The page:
Thursday, July 14, 2011

California's Adult Smoking Rate Falls to 11.9% = A Record Low

Debi Austin started smoking at age 13. By the time she was in college, she smoked three packs a day. Debi was diagnosed with cancer of the larynx at age 42. She underwent successful surgery to remove the tumor, but unfortunately her vocal cords were removed as well. Debi had to learn to speak again. Four years after her surgery, while participating in a Laryngectomee's support group, Debi was approached by the California Department of Public Health (CDPH) to film an anti-tobacco ad. Debi initially declined, but was eventually motivated to accept because of her desire that her 4-year old niece not follow in her footsteps. Four months after filming the ad and before it aired publically, Debi quit smoking for good

Good for Debi and good for California.

California's numbers are down, but this time it's a good thing. The state's adult smoking rate is at a record low, with just 11.9 percent of adults lighting up.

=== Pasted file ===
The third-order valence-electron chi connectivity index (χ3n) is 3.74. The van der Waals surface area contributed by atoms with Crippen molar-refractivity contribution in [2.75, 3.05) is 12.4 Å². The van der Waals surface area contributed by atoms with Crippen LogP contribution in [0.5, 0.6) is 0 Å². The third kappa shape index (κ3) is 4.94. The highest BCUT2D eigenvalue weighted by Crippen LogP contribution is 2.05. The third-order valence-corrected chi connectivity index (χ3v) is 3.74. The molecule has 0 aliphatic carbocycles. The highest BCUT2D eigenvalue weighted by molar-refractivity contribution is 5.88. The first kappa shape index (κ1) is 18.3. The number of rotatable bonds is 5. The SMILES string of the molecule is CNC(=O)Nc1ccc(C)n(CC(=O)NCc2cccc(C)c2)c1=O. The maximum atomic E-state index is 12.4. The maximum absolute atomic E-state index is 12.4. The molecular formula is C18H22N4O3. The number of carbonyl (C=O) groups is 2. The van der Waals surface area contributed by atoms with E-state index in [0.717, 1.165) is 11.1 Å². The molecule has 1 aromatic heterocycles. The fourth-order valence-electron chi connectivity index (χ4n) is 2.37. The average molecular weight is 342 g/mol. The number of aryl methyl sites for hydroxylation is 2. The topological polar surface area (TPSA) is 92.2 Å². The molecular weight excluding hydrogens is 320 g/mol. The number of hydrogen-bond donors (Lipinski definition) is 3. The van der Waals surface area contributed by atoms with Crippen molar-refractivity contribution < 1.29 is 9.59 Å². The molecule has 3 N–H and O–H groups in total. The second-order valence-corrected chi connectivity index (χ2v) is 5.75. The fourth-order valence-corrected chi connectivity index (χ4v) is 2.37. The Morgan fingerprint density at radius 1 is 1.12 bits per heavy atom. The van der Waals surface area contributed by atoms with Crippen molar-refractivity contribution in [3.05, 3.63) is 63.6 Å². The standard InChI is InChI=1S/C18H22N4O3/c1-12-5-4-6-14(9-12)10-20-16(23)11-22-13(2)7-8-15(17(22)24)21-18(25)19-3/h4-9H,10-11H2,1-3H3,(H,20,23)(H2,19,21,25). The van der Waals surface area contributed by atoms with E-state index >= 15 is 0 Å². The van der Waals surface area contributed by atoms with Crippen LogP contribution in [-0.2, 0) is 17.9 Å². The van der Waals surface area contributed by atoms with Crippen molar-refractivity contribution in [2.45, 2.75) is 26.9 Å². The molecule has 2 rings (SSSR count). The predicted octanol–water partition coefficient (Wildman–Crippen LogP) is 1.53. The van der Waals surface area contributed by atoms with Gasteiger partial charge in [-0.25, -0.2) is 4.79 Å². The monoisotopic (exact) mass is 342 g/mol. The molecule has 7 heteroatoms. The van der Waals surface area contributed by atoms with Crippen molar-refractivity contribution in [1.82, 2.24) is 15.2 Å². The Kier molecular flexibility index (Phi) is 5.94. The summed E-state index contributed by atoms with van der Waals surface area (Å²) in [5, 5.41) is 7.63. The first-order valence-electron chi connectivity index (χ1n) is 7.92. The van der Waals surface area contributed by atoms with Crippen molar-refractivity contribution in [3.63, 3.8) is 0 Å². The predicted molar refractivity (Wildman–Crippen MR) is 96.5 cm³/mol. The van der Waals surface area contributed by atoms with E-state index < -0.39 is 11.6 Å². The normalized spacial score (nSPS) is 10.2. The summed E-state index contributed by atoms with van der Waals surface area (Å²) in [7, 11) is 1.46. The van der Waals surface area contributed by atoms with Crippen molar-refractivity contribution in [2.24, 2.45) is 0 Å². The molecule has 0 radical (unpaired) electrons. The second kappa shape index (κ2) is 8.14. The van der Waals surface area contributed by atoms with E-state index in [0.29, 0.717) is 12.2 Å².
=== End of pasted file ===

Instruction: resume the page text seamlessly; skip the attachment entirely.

Smoking rates are down across gender, ethnic and age groups in California -- although men, African-Americans and people age 25 to 44 still have the highest rates in their respective categories.

But the lower adult smoking rate is a milestone for the Golden State.

"We've now reached a 50 percent decline from 1988, when the Tobacco Tax Initiative went into effect," said Colleen Stevens, chief of the Tobacco Control Branch of California's Department of Public Health, referring to adult smokers.

The Tobacco Tax Initiative, also known as Proposition 99, levied a 25-cent tax on every pack of cigarettes sold in California. Part of those taxes funded the state's Tobacco Control Program, which aims to reduce tobacco use and improve the health of every Californian.

The program is entirely paid for by Proposition 99. And as the number of smokers in California has declined, so has its funding. "But, our job is to put ourselves out of business," said Stevens, who has been with Tobacco Control since its start 20 years ago.

She points to the resulting benefits, including programs conducted and supported by these funds saving Californians $86 billion in health care costs.

This is very encouraging. Seeing the number of people smoking here in Indiana, there is much work to do for a healthier America.

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